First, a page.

and, after its short date, they hardly leave a name behind them. ‘A great man’s memory may, at the common rate, survive him half a year.’ His heirs and successors take his titles, his power, and his wealth—all that made him considerable or courted by others; and he has left nothing else behind him either to delight or benefit the world. Posterity are not by any means so disinterested as they are supposed to be. They give their gratitude and admiration only in return for benefits conferred. They cherish the memory of those to whom they are indebted for instruction and delight; and they cherish it just in proportion to the instruction and delight they are conscious they receive. The sentiment of admiration springs immediately from this ground, and cannot be otherwise than well founded.(3)

The effeminate clinging to life as such, as a general or abstract idea, is the effect of a highly civilised and artificial state of society. Men formerly plunged into all the vicissitudes and dangers of war, or staked their all upon a single die, or some one passion, which if they could not have gratified, life became a burden to them—now our strongest passion is to think, our chief amusement is to read new plays, new poems, new novels, and this we may do at our leisure, in perfect security, ad infinitum. If we look into the old histories and romances, before thebelles-lettres neutralised human affairs and reduced passion to a state of mental equivocation, we find the heroes and heroines not setting their lives ‘at a pin’s fee,’ but rather courting opportunities of throwing them away in very wantonness of spirit. They raise their fondness for some favourite pursuit to its height, to a pitch of madness, and think no price too dear to pay for its full gratification. Everything else is dross. They go to death as to a bridal bed, and sacrifice themselves or others without remorse at the shrine of love, of honour, of religion, or any other prevailing feeling. Romeo runs his ‘sea-sick, weary bark upon the rocks’ of death the instant he finds himself deprived of his Juliet; and she clasps his neck in their last agonies, and follows him to the same fatal shore. One strong idea takes possession of the mind and overrules every other; and even life itself, joyless without that, becomes an object of indifference or loathing. There is at least more of imagination in such a state of things, more vigour of feeling and promptitude to act, than in our lingering, languid, protracted attachment to life for its own poor sake. It is, perhaps, also better, as well as more heroical, to strike at some daring or darling object, and if we fail in that, to take the consequences manfully, than to renew the lease of a tedious, spiritless, charmless existence, merely (as Pierre says) ‘to lose it afterwards in some vile brawl’ for some worthless object. Was there not a spirit of martyrdom as well as a spice of the reckless energy of barbarism in this bold defiance of death? Had not religion something to do with it: the implicit belief in a future life, which rendered this of less value, and embodied something beyond it to the imagination; so that the rough soldier, the infatuated lover, the valorous knight, etc., could afford to throw away the present venture, and take a leap into the arms of futurity, which the modern sceptic shrinks back from, with all his boasted reason and vain philosophy, weaker than a woman! I cannot help thinking so myself; but I have endeavoured to explain this point before, and will not enlarge farther on it here.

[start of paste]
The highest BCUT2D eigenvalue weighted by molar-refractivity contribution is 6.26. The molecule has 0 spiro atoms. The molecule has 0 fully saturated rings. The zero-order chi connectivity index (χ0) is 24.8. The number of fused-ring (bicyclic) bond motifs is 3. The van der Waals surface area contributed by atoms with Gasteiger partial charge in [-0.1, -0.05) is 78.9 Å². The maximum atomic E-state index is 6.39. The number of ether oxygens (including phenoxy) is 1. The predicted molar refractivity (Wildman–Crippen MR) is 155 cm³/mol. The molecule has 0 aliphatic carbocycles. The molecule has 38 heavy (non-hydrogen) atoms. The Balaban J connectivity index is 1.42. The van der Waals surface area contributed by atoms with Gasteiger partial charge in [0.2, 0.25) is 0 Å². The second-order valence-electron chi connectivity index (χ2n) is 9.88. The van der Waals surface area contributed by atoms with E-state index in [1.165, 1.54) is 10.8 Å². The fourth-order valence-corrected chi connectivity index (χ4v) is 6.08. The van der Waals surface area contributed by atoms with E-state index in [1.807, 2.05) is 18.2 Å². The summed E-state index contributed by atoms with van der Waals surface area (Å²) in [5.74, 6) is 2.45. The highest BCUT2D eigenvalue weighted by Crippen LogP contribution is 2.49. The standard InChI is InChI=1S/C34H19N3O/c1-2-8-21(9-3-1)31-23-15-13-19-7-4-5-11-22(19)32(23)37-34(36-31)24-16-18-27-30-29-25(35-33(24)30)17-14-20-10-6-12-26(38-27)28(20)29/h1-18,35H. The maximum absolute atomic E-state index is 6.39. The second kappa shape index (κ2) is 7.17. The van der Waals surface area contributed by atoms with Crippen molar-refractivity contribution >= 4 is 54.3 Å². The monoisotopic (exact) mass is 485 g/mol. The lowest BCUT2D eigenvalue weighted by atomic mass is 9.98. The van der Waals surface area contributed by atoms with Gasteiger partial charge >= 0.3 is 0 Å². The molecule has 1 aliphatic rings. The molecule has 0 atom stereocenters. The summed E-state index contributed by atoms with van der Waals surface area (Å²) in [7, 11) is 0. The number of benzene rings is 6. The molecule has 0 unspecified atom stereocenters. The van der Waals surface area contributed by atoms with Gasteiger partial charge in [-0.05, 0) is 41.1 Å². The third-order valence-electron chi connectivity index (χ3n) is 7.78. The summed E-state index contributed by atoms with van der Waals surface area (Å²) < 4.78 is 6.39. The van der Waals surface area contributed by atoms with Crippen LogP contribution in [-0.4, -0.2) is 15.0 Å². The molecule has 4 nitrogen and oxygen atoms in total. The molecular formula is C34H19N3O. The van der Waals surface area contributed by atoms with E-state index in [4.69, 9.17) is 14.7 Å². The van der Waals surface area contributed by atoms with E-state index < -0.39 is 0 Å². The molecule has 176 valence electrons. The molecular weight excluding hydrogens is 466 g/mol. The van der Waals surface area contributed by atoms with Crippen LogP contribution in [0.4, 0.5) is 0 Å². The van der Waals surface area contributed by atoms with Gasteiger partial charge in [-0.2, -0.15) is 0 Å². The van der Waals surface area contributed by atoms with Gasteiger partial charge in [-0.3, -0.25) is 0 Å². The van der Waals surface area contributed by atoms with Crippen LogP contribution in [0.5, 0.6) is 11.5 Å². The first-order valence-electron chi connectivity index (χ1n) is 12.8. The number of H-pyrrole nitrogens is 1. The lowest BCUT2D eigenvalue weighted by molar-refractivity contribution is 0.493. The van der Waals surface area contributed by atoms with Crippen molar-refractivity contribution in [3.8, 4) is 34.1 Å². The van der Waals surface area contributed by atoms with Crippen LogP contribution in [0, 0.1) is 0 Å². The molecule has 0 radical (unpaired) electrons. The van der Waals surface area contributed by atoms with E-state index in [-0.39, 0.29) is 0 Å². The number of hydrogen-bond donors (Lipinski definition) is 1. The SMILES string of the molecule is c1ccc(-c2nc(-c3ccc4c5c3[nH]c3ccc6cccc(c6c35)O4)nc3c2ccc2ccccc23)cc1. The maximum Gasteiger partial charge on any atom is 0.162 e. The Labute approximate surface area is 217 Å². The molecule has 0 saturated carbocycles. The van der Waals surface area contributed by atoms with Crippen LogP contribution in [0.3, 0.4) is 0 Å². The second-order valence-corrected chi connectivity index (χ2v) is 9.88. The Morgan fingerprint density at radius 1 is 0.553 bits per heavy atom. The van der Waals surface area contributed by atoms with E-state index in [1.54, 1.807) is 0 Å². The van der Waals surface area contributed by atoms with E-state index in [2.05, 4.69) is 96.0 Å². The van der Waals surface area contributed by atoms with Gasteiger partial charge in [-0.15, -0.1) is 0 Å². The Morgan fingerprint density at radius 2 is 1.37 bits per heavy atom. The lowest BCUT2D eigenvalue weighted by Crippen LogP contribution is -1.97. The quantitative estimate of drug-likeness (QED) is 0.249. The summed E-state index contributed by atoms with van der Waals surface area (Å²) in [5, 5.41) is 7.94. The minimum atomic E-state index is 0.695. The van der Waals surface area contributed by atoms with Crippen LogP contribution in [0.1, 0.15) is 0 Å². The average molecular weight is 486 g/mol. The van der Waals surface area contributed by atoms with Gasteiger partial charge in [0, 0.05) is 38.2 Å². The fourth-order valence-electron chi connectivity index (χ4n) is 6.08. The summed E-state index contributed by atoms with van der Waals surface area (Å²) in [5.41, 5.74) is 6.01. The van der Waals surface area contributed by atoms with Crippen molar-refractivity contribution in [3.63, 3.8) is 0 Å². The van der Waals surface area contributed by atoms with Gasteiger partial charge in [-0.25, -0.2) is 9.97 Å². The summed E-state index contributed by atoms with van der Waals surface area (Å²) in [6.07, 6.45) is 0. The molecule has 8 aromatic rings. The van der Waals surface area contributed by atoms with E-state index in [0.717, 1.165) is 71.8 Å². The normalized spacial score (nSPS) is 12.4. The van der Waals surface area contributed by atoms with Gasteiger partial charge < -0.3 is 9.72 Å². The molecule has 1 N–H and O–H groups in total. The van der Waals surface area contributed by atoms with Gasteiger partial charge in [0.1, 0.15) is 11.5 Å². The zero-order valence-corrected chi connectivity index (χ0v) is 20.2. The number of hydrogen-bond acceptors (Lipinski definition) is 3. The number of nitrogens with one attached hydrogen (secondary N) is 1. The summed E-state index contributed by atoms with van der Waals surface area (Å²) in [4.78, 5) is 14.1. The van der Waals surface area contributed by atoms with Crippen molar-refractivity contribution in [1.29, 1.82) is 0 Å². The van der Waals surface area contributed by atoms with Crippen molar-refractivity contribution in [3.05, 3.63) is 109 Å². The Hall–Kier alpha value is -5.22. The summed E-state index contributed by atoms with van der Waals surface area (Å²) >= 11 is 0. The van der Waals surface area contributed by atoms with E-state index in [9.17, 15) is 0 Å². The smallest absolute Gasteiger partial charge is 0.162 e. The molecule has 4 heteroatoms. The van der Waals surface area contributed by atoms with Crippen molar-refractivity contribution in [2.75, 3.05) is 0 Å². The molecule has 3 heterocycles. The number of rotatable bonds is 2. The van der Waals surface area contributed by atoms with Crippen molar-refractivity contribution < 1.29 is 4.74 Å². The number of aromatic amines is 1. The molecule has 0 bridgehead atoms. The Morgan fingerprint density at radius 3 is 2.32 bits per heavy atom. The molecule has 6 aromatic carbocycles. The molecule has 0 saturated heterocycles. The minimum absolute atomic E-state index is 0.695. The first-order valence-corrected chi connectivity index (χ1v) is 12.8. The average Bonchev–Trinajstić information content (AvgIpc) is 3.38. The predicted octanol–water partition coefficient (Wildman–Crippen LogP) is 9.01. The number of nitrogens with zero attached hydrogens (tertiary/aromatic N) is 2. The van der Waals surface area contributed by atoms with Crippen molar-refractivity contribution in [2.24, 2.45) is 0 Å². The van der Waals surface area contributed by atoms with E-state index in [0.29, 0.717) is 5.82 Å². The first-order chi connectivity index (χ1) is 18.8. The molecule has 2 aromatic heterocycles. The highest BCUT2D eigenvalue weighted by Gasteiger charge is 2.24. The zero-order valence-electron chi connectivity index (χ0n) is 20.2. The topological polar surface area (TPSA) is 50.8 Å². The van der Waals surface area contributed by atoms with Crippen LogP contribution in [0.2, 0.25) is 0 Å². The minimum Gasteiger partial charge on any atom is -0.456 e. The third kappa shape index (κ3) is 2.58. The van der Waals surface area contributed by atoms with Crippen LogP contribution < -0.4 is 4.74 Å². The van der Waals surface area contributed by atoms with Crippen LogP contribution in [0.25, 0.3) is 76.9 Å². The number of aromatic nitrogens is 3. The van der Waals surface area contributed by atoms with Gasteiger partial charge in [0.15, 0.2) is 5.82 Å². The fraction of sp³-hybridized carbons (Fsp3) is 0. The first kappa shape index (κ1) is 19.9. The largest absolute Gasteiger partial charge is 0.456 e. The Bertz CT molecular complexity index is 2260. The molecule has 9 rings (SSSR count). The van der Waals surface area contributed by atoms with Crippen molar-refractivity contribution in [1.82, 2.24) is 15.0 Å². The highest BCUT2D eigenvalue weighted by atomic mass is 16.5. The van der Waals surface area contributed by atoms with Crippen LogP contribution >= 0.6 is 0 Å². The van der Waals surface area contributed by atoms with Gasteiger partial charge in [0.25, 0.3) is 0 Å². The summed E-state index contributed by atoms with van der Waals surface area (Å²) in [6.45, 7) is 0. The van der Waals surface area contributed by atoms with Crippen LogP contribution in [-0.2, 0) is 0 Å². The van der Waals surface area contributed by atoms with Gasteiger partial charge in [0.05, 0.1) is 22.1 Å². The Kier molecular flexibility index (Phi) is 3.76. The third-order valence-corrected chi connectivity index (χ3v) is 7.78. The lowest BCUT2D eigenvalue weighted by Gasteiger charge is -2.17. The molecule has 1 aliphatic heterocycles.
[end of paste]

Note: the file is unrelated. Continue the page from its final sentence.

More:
A life of action and danger moderates the dread of death. It not only gives us fortitude to bear pain, but teaches us at every step the precarious tenure on which we hold our present being. Sedentary and studious men are the most apprehensive on this score. Dr. Johnson was an instance in point. A few years seemed to him soon over, compared with those sweeping contemplations on time and infinity with which he had been used to pose himself. In the still-life of a man of letters there was no obvious reason for a change. He might sit in an arm-chair and pour out cups of tea to all eternity. Would it had been possible for him to do so! The most rational cure after all for the inordinate fear of death is to set a just value on life. If we merely wish to continue on the scene to indulge our headstrong humours and tormenting passions, we had better begone at once; and if we only cherish a fondness for existence according to the good we derive from it, the pang we feel at parting with it will not be very severe!

FN to ESSAY XVII

(1) All men think all men mortal but themselves.
 —YOUNG.

(2) I remember once, In particular, having this feeling in reading Schiller’s Don Carlos, where there is a description of death, in a degree that almost stifled me.

(3) It has been usual to raise a very unjust clamour against the enormous salaries of public singers, actors, and so on. This matter seems reducible to a moral equation. They are paid out of money raised by voluntary contributions in the strictest sense; and if they did not bring certain sums into the treasury, the managers would not engage them. These sums are exactly in proportion to the number of Individuals to whom their performance gives an extraordinary degree of pleasure. The talents of a singer, actor, etc., are therefore worth just as much as they will fetch.

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One comment

  1. octopodablog · February 8, 2013

    Reblogged this on Octopoda.